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the more upright riding posture and wider stance gives greater comfort and stability, but compromises in aerodynamics, and subsequently, speed. for a commuter or cafe/bar bike without a need to go to the track (or to go faster than 20 mph for any sustained period), flats/risers may be more appropriate than drops/bullhorns.
Yeah except that my risers are five inches below the saddle and i can sustain 20mph without breaking a sweat thank you very much.
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Old 05-16-10, 11:53 AM   #16
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Frankly there are myriads of varying bar styles out there and different folks that like whatever they like for whatever reason so because one fella doesnt understand or agree's with why someone chooses one style over another, you've just gotta let it go.

Much riding is practical a-to-b or simply recreational, the need to have numerous hand positions or be aerodynamic simply isnt critical for scores of folks. Rest assured that like many others if what they have gives them issues they will go about rectifying it.

Generally I figure if someone is doing something because its a 'fad', it'll go away soon enough. If it wasnt comfortable/tolerable they will either fix it or throw the towel in. An uncomfortable bicycle truly does suck and at some point we generally wake up to that fact and do something about it.

For most people riding at an easy 10-mph is just fine thank you very much, at some point comfort takes precedent over performance for most.
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Old 05-16-10, 12:00 PM   #17
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My first bike had risers on it - I hadn't been on a bike in years, and found the more upright position to be more comfortable on my back, especially my lower back. Even on shorter rides - I find this position to be more comfortable. At the time, I didn't 'get' drops.

My new bike has drops, and I 'get' them now, and love them - and have found now that I'm used to using them, that they are more comfortable than my old risers - especially on longer rides. I find it's easier to keep my arms in a proper position which translates to less tension/stress on my shoulders, and the slight arch in my back helps absorb some of the bumps/etc, and it's not quite as jarring on my spine when I hit rough patches.
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Old 05-16-10, 12:38 PM   #18
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Flats are for people that don't need leverage.
And bar ends fix that.

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Old 05-16-10, 12:46 PM   #19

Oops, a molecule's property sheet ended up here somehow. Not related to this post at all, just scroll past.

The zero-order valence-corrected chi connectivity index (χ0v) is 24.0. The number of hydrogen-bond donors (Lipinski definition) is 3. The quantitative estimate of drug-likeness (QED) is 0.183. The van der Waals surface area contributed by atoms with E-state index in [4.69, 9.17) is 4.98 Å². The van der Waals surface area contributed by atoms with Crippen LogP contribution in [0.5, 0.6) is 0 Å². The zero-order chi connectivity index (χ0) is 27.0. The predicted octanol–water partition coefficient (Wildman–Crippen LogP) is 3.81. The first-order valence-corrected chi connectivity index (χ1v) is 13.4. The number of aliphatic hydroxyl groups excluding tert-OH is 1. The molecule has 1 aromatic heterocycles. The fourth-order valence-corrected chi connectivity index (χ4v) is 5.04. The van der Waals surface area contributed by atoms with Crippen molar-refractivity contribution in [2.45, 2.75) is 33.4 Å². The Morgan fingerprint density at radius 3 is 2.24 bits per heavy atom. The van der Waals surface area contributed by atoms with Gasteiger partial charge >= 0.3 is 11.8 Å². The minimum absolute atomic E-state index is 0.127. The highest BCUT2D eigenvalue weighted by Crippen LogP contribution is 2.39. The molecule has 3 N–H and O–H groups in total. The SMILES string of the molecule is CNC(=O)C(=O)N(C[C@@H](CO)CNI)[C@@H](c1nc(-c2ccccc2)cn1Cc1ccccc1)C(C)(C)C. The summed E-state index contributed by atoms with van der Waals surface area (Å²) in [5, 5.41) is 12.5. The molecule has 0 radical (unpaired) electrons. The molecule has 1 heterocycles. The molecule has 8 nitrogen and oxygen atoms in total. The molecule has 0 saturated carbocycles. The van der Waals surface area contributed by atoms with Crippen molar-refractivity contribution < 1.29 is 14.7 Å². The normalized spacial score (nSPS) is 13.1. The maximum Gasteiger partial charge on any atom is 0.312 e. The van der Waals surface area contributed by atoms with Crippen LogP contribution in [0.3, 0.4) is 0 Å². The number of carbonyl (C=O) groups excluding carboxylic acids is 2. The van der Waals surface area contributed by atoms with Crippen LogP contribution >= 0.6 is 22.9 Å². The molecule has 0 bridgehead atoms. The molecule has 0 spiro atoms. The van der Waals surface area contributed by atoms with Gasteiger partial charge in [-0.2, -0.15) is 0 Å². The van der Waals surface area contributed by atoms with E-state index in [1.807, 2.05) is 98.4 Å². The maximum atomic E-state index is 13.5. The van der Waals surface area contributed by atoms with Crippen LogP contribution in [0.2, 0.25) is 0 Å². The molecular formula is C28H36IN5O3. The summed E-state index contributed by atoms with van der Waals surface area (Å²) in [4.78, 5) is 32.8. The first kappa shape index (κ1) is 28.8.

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Just the other day, I saw a carbon fiber felt turned into a fixed gear. It had pink risers and matching Deep V front with an aerodisk on the back, fizik arione saddle. But here's the kicker, the rider was a chubby kid with a BMX helmet. I cried a little inside.
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Old 05-16-10, 12:53 PM   #20
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just like everything else in the world, it's a matter of style, comfort and choice.
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Old 05-16-10, 01:02 PM   #21
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Most urban fixed gear riders I see with drops are on the tops 99% of the time anyways, so the rest of the bar is superfluous for them. 8-12" flatbars just make sense for them.

Many don't have hoods, so there are fewer hand positions than for brake lever equipped road drops.
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Old 05-16-10, 02:56 PM   #22
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Dave, I really like that bar setup.

I've got the Origin8 risers on my road bike. They are cut probably a bit wider than most people would use them simply because the levers wouldn't operate properly on the bends. I actually really like the fit though, it's wider than my drops or bullhorns, but still low to feel aggressive. Bombing hills on it (with my head down and the cranks parallel to the ground) feels totally natural, which I didn't expect.



Sorry for posting the geared bike again...I would probably love it as much if it had a fixed cog instead of a cassette.
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Old 05-16-10, 02:58 PM   #23
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btw "flats" mean non-heeled lady shoes, guys. lol
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Old 05-16-10, 03:14 PM   #24
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Cue someone photoshopping girls shoes as handlebars.
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Old 05-16-10, 03:18 PM   #25
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hey CG is that you Candice? Or are you another CG?